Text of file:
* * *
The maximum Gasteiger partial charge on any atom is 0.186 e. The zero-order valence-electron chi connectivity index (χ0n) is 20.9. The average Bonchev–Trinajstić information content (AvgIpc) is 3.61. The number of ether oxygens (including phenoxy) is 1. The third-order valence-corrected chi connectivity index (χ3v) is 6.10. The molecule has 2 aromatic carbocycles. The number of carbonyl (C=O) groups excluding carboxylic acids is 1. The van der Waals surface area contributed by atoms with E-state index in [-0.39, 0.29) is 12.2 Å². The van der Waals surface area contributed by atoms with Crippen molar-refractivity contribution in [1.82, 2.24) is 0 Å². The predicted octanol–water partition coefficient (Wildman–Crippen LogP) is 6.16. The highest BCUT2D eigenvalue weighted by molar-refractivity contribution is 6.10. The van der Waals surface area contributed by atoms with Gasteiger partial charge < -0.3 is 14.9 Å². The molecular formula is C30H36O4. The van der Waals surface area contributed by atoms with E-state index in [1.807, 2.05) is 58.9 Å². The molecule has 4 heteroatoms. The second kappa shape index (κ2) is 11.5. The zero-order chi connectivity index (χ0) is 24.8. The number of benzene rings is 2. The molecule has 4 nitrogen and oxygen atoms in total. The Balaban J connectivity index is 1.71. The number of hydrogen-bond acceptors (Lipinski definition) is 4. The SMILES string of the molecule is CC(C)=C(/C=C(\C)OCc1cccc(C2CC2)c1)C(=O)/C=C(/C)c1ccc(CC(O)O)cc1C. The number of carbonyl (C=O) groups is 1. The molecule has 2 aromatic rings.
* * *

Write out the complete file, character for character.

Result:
The maximum Gasteiger partial charge on any atom is 0.186 e. The zero-order valence-electron chi connectivity index (χ0n) is 20.9. The average Bonchev–Trinajstić information content (AvgIpc) is 3.61. The number of ether oxygens (including phenoxy) is 1. The third-order valence-corrected chi connectivity index (χ3v) is 6.10. The molecule has 2 aromatic carbocycles. The number of carbonyl (C=O) groups excluding carboxylic acids is 1. The van der Waals surface area contributed by atoms with E-state index in [-0.39, 0.29) is 12.2 Å². The van der Waals surface area contributed by atoms with Crippen molar-refractivity contribution in [1.82, 2.24) is 0 Å². The predicted octanol–water partition coefficient (Wildman–Crippen LogP) is 6.16. The highest BCUT2D eigenvalue weighted by molar-refractivity contribution is 6.10. The van der Waals surface area contributed by atoms with Gasteiger partial charge < -0.3 is 14.9 Å². The molecular formula is C30H36O4. The van der Waals surface area contributed by atoms with E-state index in [1.807, 2.05) is 58.9 Å². The molecule has 4 heteroatoms. The second kappa shape index (κ2) is 11.5. The zero-order chi connectivity index (χ0) is 24.8. The number of benzene rings is 2. The molecule has 4 nitrogen and oxygen atoms in total. The Balaban J connectivity index is 1.71. The number of hydrogen-bond acceptors (Lipinski definition) is 4. The SMILES string of the molecule is CC(C)=C(/C=C(\C)OCc1cccc(C2CC2)c1)C(=O)/C=C(/C)c1ccc(CC(O)O)cc1C. The number of carbonyl (C=O) groups is 1. The molecule has 2 aromatic rings.